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Family Law

Immigration Status, Divorce and Removal: What Is the Standard of Review?

Although immigration law need not be an area of expertise in a family law practitioner's toolbelt, it doesn't hurt to have some knowledge of the ins and outs of this system when presented with a client facing possible removal from the United States because a marriage was short-lived.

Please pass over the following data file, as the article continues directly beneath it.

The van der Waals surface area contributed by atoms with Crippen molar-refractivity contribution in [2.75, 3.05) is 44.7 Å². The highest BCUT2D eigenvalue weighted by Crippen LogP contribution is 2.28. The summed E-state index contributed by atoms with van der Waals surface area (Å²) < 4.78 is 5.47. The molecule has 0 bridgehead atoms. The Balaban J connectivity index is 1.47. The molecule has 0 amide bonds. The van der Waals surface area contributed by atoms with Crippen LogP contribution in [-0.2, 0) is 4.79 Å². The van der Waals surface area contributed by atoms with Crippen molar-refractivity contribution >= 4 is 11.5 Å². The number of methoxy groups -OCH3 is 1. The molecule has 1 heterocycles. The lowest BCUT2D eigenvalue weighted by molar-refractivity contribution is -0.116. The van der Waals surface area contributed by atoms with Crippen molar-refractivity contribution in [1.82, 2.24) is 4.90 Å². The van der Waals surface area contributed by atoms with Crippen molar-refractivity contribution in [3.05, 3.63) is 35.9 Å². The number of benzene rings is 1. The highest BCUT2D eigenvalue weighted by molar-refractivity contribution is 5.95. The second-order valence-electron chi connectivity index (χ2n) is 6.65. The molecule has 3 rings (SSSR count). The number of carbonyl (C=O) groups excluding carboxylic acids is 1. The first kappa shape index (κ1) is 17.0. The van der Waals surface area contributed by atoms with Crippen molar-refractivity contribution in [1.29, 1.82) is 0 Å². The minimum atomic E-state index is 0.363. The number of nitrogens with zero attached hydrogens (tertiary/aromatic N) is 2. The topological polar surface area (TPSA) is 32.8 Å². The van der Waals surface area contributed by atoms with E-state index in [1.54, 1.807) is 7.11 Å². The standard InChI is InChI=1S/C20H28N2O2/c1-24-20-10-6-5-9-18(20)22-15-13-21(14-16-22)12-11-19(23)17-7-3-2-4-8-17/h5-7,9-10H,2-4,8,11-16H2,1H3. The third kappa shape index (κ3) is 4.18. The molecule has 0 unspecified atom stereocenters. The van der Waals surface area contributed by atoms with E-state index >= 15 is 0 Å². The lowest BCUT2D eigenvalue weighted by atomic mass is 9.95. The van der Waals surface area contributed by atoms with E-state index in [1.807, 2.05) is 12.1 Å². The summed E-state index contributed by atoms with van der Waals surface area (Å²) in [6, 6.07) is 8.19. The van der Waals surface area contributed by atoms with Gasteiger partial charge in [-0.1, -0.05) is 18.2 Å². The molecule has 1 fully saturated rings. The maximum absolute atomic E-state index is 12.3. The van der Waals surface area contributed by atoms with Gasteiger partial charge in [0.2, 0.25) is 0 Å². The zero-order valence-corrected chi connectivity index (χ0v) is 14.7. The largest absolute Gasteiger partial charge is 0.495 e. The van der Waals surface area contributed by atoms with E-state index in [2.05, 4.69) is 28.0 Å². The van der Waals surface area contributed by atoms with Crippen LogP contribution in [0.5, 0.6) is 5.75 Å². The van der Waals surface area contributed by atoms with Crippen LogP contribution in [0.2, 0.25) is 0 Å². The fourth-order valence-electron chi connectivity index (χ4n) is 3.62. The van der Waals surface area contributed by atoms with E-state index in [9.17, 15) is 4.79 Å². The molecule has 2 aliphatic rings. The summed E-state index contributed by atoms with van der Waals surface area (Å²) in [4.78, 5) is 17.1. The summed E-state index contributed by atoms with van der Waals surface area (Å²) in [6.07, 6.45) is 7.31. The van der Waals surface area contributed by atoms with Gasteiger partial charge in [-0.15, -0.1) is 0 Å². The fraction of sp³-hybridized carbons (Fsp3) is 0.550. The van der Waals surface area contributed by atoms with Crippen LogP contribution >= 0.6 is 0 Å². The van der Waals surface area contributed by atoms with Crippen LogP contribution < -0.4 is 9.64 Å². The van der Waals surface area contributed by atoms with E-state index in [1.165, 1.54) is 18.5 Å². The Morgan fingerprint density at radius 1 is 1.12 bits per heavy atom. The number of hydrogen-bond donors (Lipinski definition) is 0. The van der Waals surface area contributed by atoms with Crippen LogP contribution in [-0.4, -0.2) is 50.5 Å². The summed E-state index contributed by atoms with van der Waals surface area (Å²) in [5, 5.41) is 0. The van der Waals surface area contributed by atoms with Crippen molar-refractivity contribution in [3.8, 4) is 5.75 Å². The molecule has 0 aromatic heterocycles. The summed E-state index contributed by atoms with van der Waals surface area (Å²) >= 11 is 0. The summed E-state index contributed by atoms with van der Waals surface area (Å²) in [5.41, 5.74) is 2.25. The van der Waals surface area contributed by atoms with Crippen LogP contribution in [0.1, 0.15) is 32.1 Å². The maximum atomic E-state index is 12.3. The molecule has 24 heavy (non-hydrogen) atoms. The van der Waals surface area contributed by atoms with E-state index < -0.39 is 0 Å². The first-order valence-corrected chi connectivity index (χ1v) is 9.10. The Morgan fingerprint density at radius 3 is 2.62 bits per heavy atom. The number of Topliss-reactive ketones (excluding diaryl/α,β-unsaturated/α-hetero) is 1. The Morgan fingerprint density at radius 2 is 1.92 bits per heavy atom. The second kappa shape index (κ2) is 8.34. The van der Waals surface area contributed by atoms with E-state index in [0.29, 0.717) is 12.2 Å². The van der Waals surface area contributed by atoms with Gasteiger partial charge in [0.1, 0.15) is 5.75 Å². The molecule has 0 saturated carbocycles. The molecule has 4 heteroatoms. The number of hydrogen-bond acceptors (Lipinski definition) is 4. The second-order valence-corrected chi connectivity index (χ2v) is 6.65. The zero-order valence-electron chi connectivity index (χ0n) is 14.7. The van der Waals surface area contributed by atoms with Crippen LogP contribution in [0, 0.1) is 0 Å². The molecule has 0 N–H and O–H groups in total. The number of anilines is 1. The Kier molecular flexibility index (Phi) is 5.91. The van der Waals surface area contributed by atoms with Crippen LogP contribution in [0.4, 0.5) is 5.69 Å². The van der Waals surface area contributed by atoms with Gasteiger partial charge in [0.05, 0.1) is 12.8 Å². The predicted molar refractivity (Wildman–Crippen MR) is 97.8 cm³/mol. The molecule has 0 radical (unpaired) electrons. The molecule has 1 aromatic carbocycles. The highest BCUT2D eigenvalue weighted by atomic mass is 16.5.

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For those who entered the United States in order to be married, the increasing U.S. emphasis on deportation of illegal immigrants has changed very little; the rules that apply to such cases are as they have been for many years. Still, there are nuances that sometimes confuse even the experts, and attorneys of divorcing immigrants should be aware of them in order to better advise their clients on what to expect if, because of the break-up of a marriage, they have to deal with immigration issues. A recent decision from the U.S. Court of Appeals for the Fourth Circuit explains one such obscure point of law — one that is giving a woman slated for removal from the United States a second chance to appeal an Immigration Judge’s adverse decision. See Upatcha v. Sessions, 2017 U.S. App. LEXIS 3135 (4th Cir., 2/22/17).

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